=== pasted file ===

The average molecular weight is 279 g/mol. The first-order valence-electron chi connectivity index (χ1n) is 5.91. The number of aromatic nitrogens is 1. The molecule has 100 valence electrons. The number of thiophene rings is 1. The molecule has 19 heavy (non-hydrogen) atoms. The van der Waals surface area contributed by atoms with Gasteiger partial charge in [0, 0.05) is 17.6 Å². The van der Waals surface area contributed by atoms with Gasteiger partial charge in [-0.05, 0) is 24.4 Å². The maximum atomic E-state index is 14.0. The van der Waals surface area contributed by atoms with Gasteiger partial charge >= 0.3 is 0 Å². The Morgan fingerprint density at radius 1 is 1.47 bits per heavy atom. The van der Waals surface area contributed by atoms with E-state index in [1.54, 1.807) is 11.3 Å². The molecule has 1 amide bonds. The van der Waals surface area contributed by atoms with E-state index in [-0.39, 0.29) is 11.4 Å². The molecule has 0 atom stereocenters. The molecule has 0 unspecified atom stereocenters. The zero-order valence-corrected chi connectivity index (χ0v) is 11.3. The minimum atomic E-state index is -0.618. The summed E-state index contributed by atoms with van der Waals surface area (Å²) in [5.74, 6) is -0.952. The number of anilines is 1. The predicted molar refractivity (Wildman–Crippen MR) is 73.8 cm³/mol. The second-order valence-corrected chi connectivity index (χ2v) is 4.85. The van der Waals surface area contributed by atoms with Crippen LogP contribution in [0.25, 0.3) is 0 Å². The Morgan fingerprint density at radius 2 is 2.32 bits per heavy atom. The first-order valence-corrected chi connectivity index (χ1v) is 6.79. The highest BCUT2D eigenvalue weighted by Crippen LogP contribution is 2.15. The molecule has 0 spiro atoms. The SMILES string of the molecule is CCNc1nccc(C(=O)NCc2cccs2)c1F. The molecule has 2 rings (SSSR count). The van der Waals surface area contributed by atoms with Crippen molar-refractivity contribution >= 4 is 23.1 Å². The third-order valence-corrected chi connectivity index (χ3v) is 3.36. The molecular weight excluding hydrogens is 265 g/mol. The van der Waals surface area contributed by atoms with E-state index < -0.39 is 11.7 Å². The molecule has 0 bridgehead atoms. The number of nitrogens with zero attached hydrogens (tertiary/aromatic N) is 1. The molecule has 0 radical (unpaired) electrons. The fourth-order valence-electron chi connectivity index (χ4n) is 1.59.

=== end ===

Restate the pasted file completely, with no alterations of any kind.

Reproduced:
The average molecular weight is 279 g/mol. The first-order valence-electron chi connectivity index (χ1n) is 5.91. The number of aromatic nitrogens is 1. The molecule has 100 valence electrons. The number of thiophene rings is 1. The molecule has 19 heavy (non-hydrogen) atoms. The van der Waals surface area contributed by atoms with Gasteiger partial charge in [0, 0.05) is 17.6 Å². The van der Waals surface area contributed by atoms with Gasteiger partial charge in [-0.05, 0) is 24.4 Å². The maximum atomic E-state index is 14.0. The van der Waals surface area contributed by atoms with Gasteiger partial charge >= 0.3 is 0 Å². The Morgan fingerprint density at radius 1 is 1.47 bits per heavy atom. The van der Waals surface area contributed by atoms with E-state index in [1.54, 1.807) is 11.3 Å². The molecule has 1 amide bonds. The van der Waals surface area contributed by atoms with E-state index in [-0.39, 0.29) is 11.4 Å². The molecule has 0 atom stereocenters. The molecule has 0 unspecified atom stereocenters. The zero-order valence-corrected chi connectivity index (χ0v) is 11.3. The minimum atomic E-state index is -0.618. The summed E-state index contributed by atoms with van der Waals surface area (Å²) in [5.74, 6) is -0.952. The number of anilines is 1. The predicted molar refractivity (Wildman–Crippen MR) is 73.8 cm³/mol. The second-order valence-corrected chi connectivity index (χ2v) is 4.85. The van der Waals surface area contributed by atoms with Crippen LogP contribution in [0.25, 0.3) is 0 Å². The Morgan fingerprint density at radius 2 is 2.32 bits per heavy atom. The first-order valence-corrected chi connectivity index (χ1v) is 6.79. The highest BCUT2D eigenvalue weighted by Crippen LogP contribution is 2.15. The molecule has 0 spiro atoms. The SMILES string of the molecule is CCNc1nccc(C(=O)NCc2cccs2)c1F. The molecule has 2 rings (SSSR count). The van der Waals surface area contributed by atoms with Crippen molar-refractivity contribution >= 4 is 23.1 Å². The third-order valence-corrected chi connectivity index (χ3v) is 3.36. The molecular weight excluding hydrogens is 265 g/mol. The van der Waals surface area contributed by atoms with E-state index < -0.39 is 11.7 Å². The molecule has 0 bridgehead atoms. The number of nitrogens with zero attached hydrogens (tertiary/aromatic N) is 1. The molecule has 0 radical (unpaired) electrons. The fourth-order valence-electron chi connectivity index (χ4n) is 1.59.